Freshman Ben Kane had not noticed the crumbling concrete statues until the Campus Times had asked him about them. The set of statues outside of Meliora Hall and the Simon School of Business are lesser known—or, at least, unnoticed—despite the relative ease of finding information on the general history of the campus.
Having been moved to the River Campus when the University relocated from Prince Street in 1930, these statues have been on campus since the very beginning. Nevertheless, while reference to the sphinxes outside the tunnel entrance between Lattimore and Morey receive reactions of familiarity from students, the “Meliora Madams” are remembered a little differently—if they are remembered at all.
There were originally eight statues, commissioned from Europe by industrialist Hiram Sibley, but legend has it that two of the statues were lost while being transferred by boat in either the Hudson or the Erie Canal. One group of statues are located on the third-floor terrace in front of Meliora Hall. These are known as the “Meliora Madams,” which originally stood outside of Sibley Library on the original Prince Street campus. Each of them holds a different artifact, so that each “Madam” is meant to symbolize a different branch of knowledge: Navigation (a chart), Geography (a globe), Astronomy (a smaller globe), Science (holding three books and a magnifying glass), Commerce (three links of chain), and one unnamed statue with her hand placed on a wheel, similar to the Industry statue on the grand staircases inside Rush Rhees library.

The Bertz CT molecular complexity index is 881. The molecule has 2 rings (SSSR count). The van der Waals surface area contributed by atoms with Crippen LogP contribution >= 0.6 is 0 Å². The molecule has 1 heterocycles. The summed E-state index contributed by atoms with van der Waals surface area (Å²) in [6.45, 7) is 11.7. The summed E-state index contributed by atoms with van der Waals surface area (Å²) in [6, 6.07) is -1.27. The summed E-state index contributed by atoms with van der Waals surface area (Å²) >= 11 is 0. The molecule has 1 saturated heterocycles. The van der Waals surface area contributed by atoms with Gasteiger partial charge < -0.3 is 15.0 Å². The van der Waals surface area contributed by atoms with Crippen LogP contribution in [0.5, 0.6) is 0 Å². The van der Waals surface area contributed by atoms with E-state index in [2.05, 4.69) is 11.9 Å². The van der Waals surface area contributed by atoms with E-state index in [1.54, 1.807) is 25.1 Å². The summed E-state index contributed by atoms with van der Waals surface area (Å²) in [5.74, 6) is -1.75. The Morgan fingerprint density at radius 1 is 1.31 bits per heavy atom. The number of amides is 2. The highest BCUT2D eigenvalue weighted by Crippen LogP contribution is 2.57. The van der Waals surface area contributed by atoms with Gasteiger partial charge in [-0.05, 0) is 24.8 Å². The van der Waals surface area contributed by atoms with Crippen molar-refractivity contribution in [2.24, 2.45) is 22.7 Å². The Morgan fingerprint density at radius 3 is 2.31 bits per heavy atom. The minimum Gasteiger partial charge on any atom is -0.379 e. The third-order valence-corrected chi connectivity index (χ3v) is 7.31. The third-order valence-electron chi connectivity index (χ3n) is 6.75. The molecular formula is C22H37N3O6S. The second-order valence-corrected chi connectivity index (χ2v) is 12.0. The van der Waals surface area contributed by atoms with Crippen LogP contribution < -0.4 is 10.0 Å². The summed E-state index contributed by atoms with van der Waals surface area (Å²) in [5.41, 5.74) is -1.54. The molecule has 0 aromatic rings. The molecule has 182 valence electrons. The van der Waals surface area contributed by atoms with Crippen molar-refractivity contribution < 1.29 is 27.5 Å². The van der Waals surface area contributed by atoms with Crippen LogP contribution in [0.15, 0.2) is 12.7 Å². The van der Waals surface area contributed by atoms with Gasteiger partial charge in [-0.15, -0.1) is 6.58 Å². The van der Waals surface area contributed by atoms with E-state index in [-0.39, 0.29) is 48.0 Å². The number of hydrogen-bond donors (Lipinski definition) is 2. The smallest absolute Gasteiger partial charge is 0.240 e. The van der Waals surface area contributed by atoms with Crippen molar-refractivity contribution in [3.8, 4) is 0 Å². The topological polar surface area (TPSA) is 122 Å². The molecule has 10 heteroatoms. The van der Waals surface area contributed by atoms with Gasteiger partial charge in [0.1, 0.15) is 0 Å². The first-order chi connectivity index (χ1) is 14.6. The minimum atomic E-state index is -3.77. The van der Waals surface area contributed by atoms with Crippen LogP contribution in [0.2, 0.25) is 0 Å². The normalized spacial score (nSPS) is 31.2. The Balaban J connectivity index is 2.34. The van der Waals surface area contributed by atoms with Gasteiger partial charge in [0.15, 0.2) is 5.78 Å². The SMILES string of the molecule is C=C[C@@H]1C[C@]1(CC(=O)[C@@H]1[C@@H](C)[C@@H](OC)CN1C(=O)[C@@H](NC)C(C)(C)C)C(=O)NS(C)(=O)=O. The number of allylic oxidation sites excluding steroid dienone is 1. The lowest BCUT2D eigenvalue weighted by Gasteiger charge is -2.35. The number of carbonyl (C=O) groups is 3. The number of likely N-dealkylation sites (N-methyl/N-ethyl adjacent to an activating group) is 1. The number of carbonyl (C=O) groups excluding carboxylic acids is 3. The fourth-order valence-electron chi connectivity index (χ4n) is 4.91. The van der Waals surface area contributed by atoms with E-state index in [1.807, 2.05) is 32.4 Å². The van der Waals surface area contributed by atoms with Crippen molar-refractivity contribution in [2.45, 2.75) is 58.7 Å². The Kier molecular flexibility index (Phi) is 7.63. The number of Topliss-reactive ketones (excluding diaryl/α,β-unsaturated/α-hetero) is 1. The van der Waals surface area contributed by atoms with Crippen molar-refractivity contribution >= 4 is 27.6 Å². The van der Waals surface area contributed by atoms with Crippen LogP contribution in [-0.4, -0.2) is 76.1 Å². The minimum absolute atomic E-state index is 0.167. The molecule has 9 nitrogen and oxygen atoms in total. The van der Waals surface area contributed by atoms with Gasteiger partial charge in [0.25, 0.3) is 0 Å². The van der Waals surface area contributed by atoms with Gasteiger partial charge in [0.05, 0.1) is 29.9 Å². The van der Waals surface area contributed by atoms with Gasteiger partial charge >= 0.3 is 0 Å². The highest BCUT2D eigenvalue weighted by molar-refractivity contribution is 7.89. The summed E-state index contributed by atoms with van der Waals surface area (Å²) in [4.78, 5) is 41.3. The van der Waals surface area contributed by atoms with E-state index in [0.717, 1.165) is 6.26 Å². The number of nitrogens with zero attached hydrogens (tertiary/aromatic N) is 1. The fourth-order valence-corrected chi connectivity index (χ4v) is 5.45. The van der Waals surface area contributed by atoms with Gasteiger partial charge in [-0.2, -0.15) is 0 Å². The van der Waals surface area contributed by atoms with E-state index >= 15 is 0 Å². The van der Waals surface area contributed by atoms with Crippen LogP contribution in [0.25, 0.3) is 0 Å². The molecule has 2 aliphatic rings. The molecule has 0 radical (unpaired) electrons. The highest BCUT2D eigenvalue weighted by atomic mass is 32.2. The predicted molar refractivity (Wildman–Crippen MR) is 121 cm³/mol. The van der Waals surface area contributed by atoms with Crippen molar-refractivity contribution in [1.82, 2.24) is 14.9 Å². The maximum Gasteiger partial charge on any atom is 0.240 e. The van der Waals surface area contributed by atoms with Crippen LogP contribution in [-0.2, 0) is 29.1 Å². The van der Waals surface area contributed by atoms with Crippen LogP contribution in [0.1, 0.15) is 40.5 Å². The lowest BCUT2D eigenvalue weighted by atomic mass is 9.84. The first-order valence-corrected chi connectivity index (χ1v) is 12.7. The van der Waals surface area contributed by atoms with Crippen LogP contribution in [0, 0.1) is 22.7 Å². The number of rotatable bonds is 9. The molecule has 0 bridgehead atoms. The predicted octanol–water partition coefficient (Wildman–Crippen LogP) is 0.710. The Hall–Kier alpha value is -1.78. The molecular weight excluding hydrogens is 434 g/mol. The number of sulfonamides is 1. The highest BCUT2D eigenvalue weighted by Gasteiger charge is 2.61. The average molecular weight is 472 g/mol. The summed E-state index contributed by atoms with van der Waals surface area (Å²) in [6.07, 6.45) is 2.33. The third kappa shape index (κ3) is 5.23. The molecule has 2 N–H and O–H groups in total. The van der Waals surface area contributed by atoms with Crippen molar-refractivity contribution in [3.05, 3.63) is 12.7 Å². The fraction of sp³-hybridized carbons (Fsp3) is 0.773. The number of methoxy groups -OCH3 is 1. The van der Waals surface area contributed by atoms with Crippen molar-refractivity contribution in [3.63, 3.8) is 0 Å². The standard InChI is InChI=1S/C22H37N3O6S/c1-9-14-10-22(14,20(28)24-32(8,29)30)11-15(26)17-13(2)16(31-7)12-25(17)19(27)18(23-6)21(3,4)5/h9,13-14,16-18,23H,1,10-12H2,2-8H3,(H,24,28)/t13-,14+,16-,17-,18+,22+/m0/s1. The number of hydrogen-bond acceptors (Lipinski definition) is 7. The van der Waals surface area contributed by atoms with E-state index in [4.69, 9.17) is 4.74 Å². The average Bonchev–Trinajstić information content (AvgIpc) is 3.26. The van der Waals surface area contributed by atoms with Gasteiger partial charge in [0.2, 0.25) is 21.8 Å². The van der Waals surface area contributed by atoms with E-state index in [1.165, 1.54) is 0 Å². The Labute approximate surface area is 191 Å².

Only four of the six statues remain, as two of them are said to have been lost when Sibley Hall was razed in 1968. The Class of 1954 sponsored the restoration of the statues and their placement on the River Campus in 1980.
Despite the restoration, the statues are in a state of modest disrepair today. “They definitely need to be redone”, said Freshman Emily Martell, in reference to their crumbling features.
“Commerce” was only returned to the University in the past few years, as it had been in the backyard of Toronto resident and former UR English Professor James Carley. He was offered one of the statues in 1977 by then-Vice President and Associate Provost Frank Dowd. The statue now stands in the Florescue von Manstein Plaza, the courtyard between Dewey Hall and the Simon School of Business, in tribute to the study of business and commerce.